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Okay, now I’m pretty sure somebody is blowing smoke up my butt

When we drive around Britain, I often accuse Uncle B of sending a PR team from Disney on ahead to change all the placenames to painfully quaint things like Chipping Sodbury and Tincleton (I swear some day I’m going to stop and have tea in Pratt’s Bottom). Because sometimes Brits really do make shit up, and they do it with such maddeningly straight faces, it’s damn near impenetrable.

So when one of the neighbors told me he used to go Dwile Flonking at a local pub, I naturally gave him the hairy eyeball. As described, it involves dancing in a ring around a man trying to hit you with a rag soaked in beer dregs.

Turns out, Dwile Flonking has a Wikipedia entry. Huh.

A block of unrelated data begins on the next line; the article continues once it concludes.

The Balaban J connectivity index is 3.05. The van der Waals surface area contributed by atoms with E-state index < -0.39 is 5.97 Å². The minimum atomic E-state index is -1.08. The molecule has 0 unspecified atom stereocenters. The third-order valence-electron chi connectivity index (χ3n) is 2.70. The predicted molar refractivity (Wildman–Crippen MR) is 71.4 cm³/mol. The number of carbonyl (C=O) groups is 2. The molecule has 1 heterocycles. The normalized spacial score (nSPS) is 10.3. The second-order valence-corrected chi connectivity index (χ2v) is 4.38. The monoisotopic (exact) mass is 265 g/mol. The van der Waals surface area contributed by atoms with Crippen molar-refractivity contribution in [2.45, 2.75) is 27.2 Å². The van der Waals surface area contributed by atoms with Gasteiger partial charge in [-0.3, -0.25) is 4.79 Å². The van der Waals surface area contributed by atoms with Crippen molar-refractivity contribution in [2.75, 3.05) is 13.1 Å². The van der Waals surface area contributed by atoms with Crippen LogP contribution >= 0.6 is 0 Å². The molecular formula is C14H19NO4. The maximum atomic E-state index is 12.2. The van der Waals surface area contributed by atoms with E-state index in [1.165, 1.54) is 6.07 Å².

A ‘dull witted person’ is chosen as the referee or ‘jobanowl’ and the two teams decide who flonks first by tossing a sugar beet. The game begins when the jobanowl shouts “Here y’go t’gither!”

The non-flonking team joins hands and dances in a circle around a member of the flonking team, a practice known as ‘girting’. The flonker dips his dwile-tipped ‘driveller’ (a pole 2–3 ft long and made from hazel or yew) into a bucket of beer, then spins around in the opposite direction to the girters and flonks his dwile at them.

If the dwile misses completely it is known as a ‘swadger’ or a ‘swage’. When this happens the flonker must drink the contents of an ale-filled ‘gazunder’ (chamber pot (‘goes-under’ the bed)) before the wet dwile has passed from hand to hand along the line of now non-girting girters chanting the ancient ceremonial mantra of “pot pot pot”.

A full game comprises four ‘snurds’, each snurd being one team taking a turn at girting.

Well, actually, as it turns out, no. Despite a solemn and ancient pedigree, the game was almost certainly made up by two printing apprentices in 1966. But, hey, getting on for fifty years — pretty darned ancient to an American, I guess.

January 11, 2012 — 11:32 pm
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